‘Worst year since I was four’: Inside DWZ’s 2020 struggle
Dallin Watene-Zelezniak has revealed how the emotional toll of last season pushed him into a depressed state where he was left "spiralling down" and questioning why he was even playing rugby league.
In an extraordinary self-appraisal of his 2020 year, the Bulldogs star at a low point confided to himself: "Man, what am I doing?', 'What am I doing wrong?', 'I can't seem to figure it out'…I had no answers."
"It was the worst year I've ever had football-wise since I was four years old," he said.
The captain of this year's Maori All Stars side has now dedicated this season to "earning back some respect".
"Let's just say 'last year never happened'," Watene-Zelezniak, 25, said.
"I felt like I was letting people down.
"And the more I thought about it, the more I kept spiralling down. I want to forget about last year and earn my respect back. Last year, that's not how I want to be known.
"It was kind of depressing, especially when people are relying on you to create things. For senior guys in teams, it comes back on them.
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"You get those questions: 'Why I am playing?' You get really negative. Then you think: 'I can't do this, I can't do this'. I was really, really bad last year. It was the worst year I've ever had football-wise since I was four years old.
"I had thoughts: 'Man, what am I doing?', 'What am I doing wrong?', 'I can't seem to figure it out'… I had no answers. Hopefully I can just forget last year. That's not how I want to play football - it's not the reason why I chose to play football as a kid."
Watene-Zelezniak's individual performances mirrored the Bulldogs' battles as they won just three of 20 games last season.
Watene-Zelezniak started the season at fullback, then shifted to centre and wing while scoring just two tries from 18 matches.
The misery impacted on Watene-Zelezniak's mental state.
"It was hard to - how do I put it - find yourself when you're losing so much and you're not playing well. As I said, it was pretty depressing and I was finding it hard to play at my best. I was trying to play catch-up," he said.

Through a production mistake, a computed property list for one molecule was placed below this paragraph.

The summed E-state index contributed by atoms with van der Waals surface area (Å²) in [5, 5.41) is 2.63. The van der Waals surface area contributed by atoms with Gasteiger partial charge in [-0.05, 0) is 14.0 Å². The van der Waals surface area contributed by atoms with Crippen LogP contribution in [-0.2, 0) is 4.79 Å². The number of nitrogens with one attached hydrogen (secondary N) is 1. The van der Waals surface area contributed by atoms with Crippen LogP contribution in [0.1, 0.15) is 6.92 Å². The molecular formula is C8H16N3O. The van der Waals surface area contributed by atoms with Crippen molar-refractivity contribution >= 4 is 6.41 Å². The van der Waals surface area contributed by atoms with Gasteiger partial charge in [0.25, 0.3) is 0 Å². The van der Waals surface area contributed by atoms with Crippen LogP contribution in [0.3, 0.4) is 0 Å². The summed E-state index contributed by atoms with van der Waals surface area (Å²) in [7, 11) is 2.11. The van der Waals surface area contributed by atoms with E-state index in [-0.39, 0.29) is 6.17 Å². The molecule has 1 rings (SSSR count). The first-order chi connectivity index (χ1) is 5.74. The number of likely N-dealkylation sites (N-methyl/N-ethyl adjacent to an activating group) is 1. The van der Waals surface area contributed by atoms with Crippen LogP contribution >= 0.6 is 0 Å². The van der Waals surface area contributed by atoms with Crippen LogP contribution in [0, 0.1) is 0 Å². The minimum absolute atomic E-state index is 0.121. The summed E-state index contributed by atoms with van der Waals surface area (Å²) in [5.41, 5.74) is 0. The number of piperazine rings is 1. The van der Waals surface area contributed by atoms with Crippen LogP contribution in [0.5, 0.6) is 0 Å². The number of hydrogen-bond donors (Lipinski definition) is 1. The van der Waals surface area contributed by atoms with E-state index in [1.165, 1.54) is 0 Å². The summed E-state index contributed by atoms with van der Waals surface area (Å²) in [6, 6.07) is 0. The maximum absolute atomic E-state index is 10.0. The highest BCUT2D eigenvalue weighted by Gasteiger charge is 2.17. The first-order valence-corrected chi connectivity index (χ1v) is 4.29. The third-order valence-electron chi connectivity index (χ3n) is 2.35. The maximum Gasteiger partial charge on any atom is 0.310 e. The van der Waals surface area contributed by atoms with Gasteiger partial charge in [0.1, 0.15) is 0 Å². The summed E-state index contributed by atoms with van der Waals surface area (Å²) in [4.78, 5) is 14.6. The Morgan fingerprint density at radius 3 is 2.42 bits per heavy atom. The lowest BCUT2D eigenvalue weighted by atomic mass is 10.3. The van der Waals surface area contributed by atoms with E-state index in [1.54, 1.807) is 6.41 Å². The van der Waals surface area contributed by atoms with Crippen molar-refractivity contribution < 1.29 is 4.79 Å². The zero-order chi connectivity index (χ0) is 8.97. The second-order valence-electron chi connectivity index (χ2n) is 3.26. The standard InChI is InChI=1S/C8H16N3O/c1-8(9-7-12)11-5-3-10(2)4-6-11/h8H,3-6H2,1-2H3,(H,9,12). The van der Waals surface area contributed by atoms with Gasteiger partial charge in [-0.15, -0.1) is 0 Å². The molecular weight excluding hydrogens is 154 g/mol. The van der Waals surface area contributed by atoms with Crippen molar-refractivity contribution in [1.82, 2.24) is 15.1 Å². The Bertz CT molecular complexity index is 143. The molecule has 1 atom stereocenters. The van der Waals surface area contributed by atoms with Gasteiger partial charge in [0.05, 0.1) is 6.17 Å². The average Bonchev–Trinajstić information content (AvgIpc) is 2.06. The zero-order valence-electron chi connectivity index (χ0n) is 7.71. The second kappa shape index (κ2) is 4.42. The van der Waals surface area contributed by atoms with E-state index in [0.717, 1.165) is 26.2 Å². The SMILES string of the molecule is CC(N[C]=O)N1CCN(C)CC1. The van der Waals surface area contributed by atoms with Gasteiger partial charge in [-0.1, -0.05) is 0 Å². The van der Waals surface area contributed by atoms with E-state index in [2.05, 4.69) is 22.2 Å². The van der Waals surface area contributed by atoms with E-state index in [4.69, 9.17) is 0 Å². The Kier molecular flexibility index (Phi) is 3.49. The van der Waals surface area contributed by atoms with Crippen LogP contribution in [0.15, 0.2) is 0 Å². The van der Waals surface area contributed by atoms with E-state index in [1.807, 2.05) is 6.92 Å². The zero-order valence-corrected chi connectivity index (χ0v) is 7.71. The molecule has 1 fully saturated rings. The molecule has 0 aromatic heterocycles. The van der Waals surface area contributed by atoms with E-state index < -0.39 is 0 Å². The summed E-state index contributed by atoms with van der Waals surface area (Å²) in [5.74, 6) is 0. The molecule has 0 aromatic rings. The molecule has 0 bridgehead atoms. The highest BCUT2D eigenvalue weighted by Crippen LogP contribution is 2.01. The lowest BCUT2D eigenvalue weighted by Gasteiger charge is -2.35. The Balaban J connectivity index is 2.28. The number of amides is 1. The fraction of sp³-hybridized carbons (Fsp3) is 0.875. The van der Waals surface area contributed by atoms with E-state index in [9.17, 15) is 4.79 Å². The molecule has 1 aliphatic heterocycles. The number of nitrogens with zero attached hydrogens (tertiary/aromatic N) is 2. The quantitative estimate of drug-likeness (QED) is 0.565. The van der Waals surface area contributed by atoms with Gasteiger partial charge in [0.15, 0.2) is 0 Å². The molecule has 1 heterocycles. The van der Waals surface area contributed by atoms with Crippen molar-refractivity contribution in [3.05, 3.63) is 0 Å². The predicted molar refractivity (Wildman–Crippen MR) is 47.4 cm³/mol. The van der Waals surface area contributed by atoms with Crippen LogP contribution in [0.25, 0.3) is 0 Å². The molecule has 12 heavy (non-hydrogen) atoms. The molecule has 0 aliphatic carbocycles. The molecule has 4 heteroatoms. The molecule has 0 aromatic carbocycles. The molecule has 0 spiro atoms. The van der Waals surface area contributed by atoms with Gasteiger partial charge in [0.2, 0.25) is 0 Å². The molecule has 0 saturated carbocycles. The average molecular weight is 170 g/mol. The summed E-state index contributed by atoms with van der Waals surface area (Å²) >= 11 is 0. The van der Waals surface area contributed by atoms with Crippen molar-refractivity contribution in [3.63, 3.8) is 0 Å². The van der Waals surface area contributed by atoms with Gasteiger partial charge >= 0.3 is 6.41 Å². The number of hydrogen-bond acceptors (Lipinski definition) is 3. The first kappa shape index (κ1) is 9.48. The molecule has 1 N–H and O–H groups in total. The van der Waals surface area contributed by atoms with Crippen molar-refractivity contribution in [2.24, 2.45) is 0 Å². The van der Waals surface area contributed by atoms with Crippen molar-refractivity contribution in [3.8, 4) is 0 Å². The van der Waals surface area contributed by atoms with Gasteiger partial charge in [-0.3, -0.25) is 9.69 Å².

"If there was something last year taught me, it was you can't live in the past and you can't focus on it otherwise you will keep spiralling down.
"When the team is relying on you and certain boys look up to you, I have been in a leadership role for the last few years now, and you're not playing your best, then that gets to me.
"Last year, without making excuses, globally everything was (unprecedented). It wasn't so much off the field that was bad, it was the performances I putting in each week - it was nowhere near my best.
"I was just trying to find my way back. I stripped it right back to my support network - my wife, kids, my family, my mum and dad are people I go to as well."
After a big off season under new coach Trent Barrett, Watene-Zelezniak has returned to Belmore fit, healthy and mentally fresh.
And his optimism has only increased after the club recruited Corey Allan, Nick Cotric and Kyle Flanagan.
"I haven't take any short cuts and I have put my best foot forward in pre-season to earn some respect back and get myself ready for the year so I don't have to try and play catch-up physically," he said.
"For me now, it's about the mental side of the game. If I can get my mental state right, getting my mind back to where it was a few years ago, then I should be sweet. It's probably been the toughest pre-season I have done. It's been long and I'm just happy football is back.
"The pre-season this year has given me confidence in myself and knowing that I've done some work to hopefully get back and play some good football."
Originally published as 'Worst year since I was four': Inside DWZ's 2020 struggle